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I thought I knew all the restaurants on Thayer Street. After late night burritos at Baja and sushi splurges at Shark, I considered myself well-versed in the College Hill restaurant scene. But Kartabar was an enigma to me. After walking by the eatery a few times, I finally found the restaurant's nondescript, dark entrance — on Thayer between Meeting and Cushing streets — underneath a misleading sign that read "The Spot."

The restaurant's ambience is almost as confusing as its entrance. To the left as I entered was a dark room that seemed to be a lounge, which stood in stark contrast to the huge television blasting a football game for the bar on my right. The actual seating area stretched toward the back and was sleekly furnished — candle-lit and slightly too dim, but perhaps a romantic date spot if not for the sports bar a few feet away.

Fortunately, the menu was more focused — and appealing — than the decor. Traditional American dishes joined the mostly Mediterranean cuisine  to create a wide offering of salads, kabobs, sandwiches and pizzas. While the more formal entrees, such as the sesame tuna and filet mignon did sound appealing, spending $20 on one course seemed blasphemous when Nice Slice's $3 slices beckoned from across the street.

After a longish wait, my friendly waitress brought out the Kartabar "meza," a delicious sampling of dips and Mediterranean specialties perfect for sharing. Each item tasted distinctly flavorful. The hummus and tabouli were both herbaceous and fresh, providing a light contrast to the savory babaganouj. The dolmas — stuffed grape leaves — were textural and avoided the common pitfall of being overly salty. And the tzatziki, a yogurt dipping sauce, perfectly complemented the other dishes.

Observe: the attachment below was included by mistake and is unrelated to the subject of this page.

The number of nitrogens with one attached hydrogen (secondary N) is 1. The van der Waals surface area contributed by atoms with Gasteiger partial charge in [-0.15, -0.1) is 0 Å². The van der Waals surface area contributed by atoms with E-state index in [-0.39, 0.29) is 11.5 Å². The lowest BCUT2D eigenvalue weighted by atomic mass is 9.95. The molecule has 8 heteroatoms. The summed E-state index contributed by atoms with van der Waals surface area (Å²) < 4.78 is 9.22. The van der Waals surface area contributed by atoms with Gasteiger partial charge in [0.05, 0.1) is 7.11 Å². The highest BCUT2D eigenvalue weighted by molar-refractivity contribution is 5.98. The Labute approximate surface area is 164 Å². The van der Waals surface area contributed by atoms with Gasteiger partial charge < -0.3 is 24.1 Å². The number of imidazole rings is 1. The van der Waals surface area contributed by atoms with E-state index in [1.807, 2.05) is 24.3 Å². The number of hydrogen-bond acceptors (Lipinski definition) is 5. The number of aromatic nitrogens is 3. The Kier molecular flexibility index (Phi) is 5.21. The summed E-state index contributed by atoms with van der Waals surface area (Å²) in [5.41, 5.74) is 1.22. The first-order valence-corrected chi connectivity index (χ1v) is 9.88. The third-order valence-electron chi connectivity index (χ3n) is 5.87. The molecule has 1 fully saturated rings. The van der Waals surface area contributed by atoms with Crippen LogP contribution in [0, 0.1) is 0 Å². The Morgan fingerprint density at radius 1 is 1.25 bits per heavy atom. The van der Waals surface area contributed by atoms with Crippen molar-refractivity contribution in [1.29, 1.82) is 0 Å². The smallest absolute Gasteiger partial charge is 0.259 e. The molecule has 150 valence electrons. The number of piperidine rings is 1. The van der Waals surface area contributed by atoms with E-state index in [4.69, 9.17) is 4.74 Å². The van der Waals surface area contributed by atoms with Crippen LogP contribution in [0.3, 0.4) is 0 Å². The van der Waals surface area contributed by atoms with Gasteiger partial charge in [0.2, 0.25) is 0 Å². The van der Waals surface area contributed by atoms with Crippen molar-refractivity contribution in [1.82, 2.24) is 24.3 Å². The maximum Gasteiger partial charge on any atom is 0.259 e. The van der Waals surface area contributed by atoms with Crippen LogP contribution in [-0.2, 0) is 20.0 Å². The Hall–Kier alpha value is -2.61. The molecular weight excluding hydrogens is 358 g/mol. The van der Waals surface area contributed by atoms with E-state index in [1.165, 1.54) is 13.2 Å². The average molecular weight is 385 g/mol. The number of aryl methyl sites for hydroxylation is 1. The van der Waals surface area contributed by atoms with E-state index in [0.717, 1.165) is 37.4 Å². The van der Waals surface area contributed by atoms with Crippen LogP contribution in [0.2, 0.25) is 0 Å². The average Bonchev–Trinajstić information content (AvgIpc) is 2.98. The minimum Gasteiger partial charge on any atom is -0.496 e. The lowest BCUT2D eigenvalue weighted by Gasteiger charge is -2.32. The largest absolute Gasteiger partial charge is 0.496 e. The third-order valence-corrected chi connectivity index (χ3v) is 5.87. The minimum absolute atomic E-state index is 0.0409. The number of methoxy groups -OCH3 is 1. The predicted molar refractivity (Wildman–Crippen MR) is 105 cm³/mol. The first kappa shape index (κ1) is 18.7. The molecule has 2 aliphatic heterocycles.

The freshness was mirrored in the beef carpaccio. Drizzled with lemon juice and olive oil and sprinkled with asiago cheese, the dish had a simplicity that allowed the high quality of the meat itself to shine through.

In an entree salad of roasted peppers, artichokes, grilled portobello and chicken, the kitchen's effort to highlight each ingredient made for a complex and delicious blend of flavors. The sweet and tangy lemon-garlic dressing expertly balanced out the saltiness of the capers and olives on the plate. The enticing combination of ingredients provided textural intrigue, especially paired with the crunchy homemade pita chips.  

The coconut shrimp appetizer, one of the menu's attempts at non-traditional Mediterranean cuisine, was more disappointing. The small shrimp were chewy and overcooked and served with a teriyaki dipping sauce that tasted as if it were right out of a bottle. The accompaniments — tempura asparagus and zucchini — were greasy and lacked seasoning. If the dish speaks for the restaurant's other divergences from Mediterranean food, it may be best to stick with the principal cuisine.

The flavorful, fresh food and attentive service made up for the dark, confused atmosphere of Kartabar. And, while the restaurant may be a bit pricey for those of us used to Thayer Street's abundance of cheap eats, the savory meal is well worth it for a date-night splurge or post-exam celebration.


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